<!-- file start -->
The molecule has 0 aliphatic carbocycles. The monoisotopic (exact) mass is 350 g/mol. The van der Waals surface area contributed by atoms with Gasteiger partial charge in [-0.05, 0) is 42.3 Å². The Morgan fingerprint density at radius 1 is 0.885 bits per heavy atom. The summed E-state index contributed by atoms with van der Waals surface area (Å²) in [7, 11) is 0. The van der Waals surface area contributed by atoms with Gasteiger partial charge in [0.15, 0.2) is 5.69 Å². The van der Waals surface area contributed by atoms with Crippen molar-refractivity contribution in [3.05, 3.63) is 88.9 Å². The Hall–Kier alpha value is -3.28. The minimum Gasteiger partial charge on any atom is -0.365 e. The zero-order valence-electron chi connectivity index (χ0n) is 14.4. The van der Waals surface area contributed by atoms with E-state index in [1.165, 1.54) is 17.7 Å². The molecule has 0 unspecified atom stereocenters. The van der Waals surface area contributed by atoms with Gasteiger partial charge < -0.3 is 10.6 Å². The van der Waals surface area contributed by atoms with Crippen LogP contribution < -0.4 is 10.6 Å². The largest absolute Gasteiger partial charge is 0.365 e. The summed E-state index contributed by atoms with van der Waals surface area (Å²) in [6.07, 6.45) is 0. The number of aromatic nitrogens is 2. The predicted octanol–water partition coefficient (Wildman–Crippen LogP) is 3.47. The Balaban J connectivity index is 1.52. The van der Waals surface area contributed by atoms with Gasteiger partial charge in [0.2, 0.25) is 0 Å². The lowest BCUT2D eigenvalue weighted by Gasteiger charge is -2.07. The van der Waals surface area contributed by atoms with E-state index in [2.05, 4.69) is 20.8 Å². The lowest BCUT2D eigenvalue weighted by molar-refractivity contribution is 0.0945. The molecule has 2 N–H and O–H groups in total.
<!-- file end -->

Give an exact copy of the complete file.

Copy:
The molecule has 0 aliphatic carbocycles. The monoisotopic (exact) mass is 350 g/mol. The van der Waals surface area contributed by atoms with Gasteiger partial charge in [-0.05, 0) is 42.3 Å². The Morgan fingerprint density at radius 1 is 0.885 bits per heavy atom. The summed E-state index contributed by atoms with van der Waals surface area (Å²) in [7, 11) is 0. The van der Waals surface area contributed by atoms with Gasteiger partial charge in [0.15, 0.2) is 5.69 Å². The van der Waals surface area contributed by atoms with Crippen molar-refractivity contribution in [3.05, 3.63) is 88.9 Å². The Hall–Kier alpha value is -3.28. The minimum Gasteiger partial charge on any atom is -0.365 e. The zero-order valence-electron chi connectivity index (χ0n) is 14.4. The van der Waals surface area contributed by atoms with E-state index in [1.165, 1.54) is 17.7 Å². The molecule has 0 unspecified atom stereocenters. The van der Waals surface area contributed by atoms with Gasteiger partial charge < -0.3 is 10.6 Å². The van der Waals surface area contributed by atoms with Crippen LogP contribution < -0.4 is 10.6 Å². The largest absolute Gasteiger partial charge is 0.365 e. The summed E-state index contributed by atoms with van der Waals surface area (Å²) in [6.07, 6.45) is 0. The number of aromatic nitrogens is 2. The predicted octanol–water partition coefficient (Wildman–Crippen LogP) is 3.47. The Balaban J connectivity index is 1.52. The van der Waals surface area contributed by atoms with Gasteiger partial charge in [0.2, 0.25) is 0 Å². The lowest BCUT2D eigenvalue weighted by Gasteiger charge is -2.07. The van der Waals surface area contributed by atoms with E-state index in [2.05, 4.69) is 20.8 Å². The lowest BCUT2D eigenvalue weighted by molar-refractivity contribution is 0.0945. The molecule has 2 N–H and O–H groups in total.